For its excellence I need to recommend this article by Thomas Hegghammer with wholehearted support of its analysis and a longish excerpt that I want to include here. It also nicely adds to what I was discussing a couple of days ago, in reaction to an article by Leah Farrall. Here is what follows when U.S. departure supposedly (according to Farrall) weakens the cause of jihad in Afghanistan and Pakistan."The killing of al Qaeda operative Abu Ali al-Harithi by a CIA drone in Yemen in 2002 was certainly controversial, but it did not become a major symbol of Muslim suffering, because there was no civilian collateral damage and no images of the incident. Likewise, drone strikes in Pakistan have been unpopular, but Islamabad's complicity gives Pakistani officials an incentive to keep photographers away from the aftermath.
By contrast, a future Taliban-dominated government would do everything in its power to amplify the visual impact and exaggerate the collateral damage of American operations. It would use diplomatic and other channels to build international political pressure on the U.S. to stop its attacks. There would be calls on Washington to offer concrete evidence and justification for each major attack, which would be hard to do without sharing sensitive intelligence. Meanwhile, al Qaeda would hide among civilians. For the Taliban, plausible deniability would be easy to establish: after all, Kabul cannot prevent Arab tourists, charity workers and preachers from entering the country. With the small footprint approach, al Qaeda will have a safe haven in Afghanistan, albeit a somewhat less open one than in the late 1990s.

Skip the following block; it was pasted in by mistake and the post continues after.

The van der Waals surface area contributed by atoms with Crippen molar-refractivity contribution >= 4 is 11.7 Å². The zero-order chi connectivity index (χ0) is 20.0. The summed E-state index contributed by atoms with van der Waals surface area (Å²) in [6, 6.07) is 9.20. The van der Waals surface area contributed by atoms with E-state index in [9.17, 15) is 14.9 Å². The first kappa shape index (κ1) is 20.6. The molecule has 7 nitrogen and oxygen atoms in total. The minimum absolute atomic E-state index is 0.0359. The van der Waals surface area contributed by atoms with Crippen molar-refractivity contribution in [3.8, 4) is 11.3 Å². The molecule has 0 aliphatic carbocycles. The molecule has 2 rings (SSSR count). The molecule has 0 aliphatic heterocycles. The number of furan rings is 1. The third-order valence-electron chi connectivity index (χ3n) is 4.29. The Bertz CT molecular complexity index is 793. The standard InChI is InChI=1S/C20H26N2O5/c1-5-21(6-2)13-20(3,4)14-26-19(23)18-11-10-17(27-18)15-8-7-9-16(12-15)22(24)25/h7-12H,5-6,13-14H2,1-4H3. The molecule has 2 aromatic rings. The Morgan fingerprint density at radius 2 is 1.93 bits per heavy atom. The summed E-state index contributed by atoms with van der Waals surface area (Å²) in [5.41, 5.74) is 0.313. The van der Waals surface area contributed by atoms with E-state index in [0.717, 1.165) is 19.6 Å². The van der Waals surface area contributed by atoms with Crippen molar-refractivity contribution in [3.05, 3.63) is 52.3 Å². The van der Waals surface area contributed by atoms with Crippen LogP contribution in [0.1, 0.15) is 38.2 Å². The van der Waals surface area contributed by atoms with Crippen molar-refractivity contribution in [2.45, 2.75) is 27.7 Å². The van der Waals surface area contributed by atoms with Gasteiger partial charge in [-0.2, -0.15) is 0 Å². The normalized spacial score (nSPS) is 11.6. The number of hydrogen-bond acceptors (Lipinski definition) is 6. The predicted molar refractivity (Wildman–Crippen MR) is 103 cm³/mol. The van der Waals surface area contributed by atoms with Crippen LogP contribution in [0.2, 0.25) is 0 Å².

So what if al Qaeda has a few more safe houses? Hasn't the Internet rendered physical safe havens less important? Actually, no. This is a misconception based on inverse technological optimism and a superficial understanding of online jihadism today. Cyberspace can admittedly be a place to meet, indoctrinate, and teach weapons techniques. But websites do not allow organizations to desensitize recruits and break down their natural human barriers to the use of violence. It is one thing to rant online about killing infidels, it is something else to slit their throats (which is why the 9/11 operatives practiced on sheep and camels in the camps).
Moreover, websites cannot build deep personal trust between recruits in the same way camp life does. A strong esprit de corps dramatically increases a group's fighting capability (which is why our own militaries spend so much time cultivating it). Moreover, the Internet has recently become much less hospitable to individuals wishing to do more than access jihadi propaganda. Advances in intelligence gathering have increased the risk of detection for inexperienced internet users. Around the world, hundreds of people have been arrested for terrorism-related online activities. During the eight years that I have followed the jihadi Internet, forum participants have become much more paranoid and considerably less likely to volunteer personal information. The Internet is a formidable propaganda tool, but no safe haven."
By the way, as to the importance of safe havens, and to have some conflicting views (with mine, for example), also recommended is this post from the past by Patrick Porter, at KoW.